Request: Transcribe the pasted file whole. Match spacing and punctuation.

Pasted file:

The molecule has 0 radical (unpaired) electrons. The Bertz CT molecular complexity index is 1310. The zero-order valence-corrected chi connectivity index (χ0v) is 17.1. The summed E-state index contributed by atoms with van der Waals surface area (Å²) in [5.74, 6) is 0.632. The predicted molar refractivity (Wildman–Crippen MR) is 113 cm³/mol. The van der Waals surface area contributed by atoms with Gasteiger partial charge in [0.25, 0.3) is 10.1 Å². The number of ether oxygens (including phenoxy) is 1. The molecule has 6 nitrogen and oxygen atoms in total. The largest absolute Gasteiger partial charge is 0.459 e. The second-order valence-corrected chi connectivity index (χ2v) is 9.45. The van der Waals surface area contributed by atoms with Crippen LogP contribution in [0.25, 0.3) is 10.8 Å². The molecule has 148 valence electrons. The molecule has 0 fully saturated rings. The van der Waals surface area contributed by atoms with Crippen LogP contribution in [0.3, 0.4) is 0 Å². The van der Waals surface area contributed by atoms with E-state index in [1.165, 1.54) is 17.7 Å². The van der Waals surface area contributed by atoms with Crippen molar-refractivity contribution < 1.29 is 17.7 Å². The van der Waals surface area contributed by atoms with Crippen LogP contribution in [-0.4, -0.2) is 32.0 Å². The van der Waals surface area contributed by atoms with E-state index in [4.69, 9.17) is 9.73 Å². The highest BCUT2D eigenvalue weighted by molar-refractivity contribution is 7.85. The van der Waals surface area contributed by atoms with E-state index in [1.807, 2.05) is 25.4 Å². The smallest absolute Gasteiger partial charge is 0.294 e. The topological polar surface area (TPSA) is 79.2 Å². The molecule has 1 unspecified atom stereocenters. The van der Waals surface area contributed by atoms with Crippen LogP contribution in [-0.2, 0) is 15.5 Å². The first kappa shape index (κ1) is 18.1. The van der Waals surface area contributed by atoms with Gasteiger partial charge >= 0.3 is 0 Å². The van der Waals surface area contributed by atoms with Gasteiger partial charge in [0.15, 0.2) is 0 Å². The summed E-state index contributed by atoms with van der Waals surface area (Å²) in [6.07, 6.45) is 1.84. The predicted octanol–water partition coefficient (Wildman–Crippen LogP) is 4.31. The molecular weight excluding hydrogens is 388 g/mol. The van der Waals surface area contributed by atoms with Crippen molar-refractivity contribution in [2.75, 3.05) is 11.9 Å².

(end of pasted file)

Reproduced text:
The molecule has 0 radical (unpaired) electrons. The Bertz CT molecular complexity index is 1310. The zero-order valence-corrected chi connectivity index (χ0v) is 17.1. The summed E-state index contributed by atoms with van der Waals surface area (Å²) in [5.74, 6) is 0.632. The predicted molar refractivity (Wildman–Crippen MR) is 113 cm³/mol. The van der Waals surface area contributed by atoms with Gasteiger partial charge in [0.25, 0.3) is 10.1 Å². The number of ether oxygens (including phenoxy) is 1. The molecule has 6 nitrogen and oxygen atoms in total. The largest absolute Gasteiger partial charge is 0.459 e. The second-order valence-corrected chi connectivity index (χ2v) is 9.45. The van der Waals surface area contributed by atoms with Crippen LogP contribution in [0.25, 0.3) is 10.8 Å². The molecule has 148 valence electrons. The molecule has 0 fully saturated rings. The van der Waals surface area contributed by atoms with Crippen LogP contribution in [0.3, 0.4) is 0 Å². The van der Waals surface area contributed by atoms with E-state index in [1.165, 1.54) is 17.7 Å². The van der Waals surface area contributed by atoms with Crippen molar-refractivity contribution < 1.29 is 17.7 Å². The van der Waals surface area contributed by atoms with Crippen LogP contribution in [-0.4, -0.2) is 32.0 Å². The van der Waals surface area contributed by atoms with E-state index in [4.69, 9.17) is 9.73 Å². The highest BCUT2D eigenvalue weighted by molar-refractivity contribution is 7.85. The van der Waals surface area contributed by atoms with E-state index in [1.807, 2.05) is 25.4 Å². The smallest absolute Gasteiger partial charge is 0.294 e. The topological polar surface area (TPSA) is 79.2 Å². The molecule has 1 unspecified atom stereocenters. The van der Waals surface area contributed by atoms with Crippen LogP contribution in [-0.2, 0) is 15.5 Å². The first kappa shape index (κ1) is 18.1. The van der Waals surface area contributed by atoms with Gasteiger partial charge >= 0.3 is 0 Å². The van der Waals surface area contributed by atoms with Gasteiger partial charge in [0.15, 0.2) is 0 Å². The summed E-state index contributed by atoms with van der Waals surface area (Å²) in [6.07, 6.45) is 1.84. The predicted octanol–water partition coefficient (Wildman–Crippen LogP) is 4.31. The molecular weight excluding hydrogens is 388 g/mol. The van der Waals surface area contributed by atoms with Crippen molar-refractivity contribution in [2.75, 3.05) is 11.9 Å².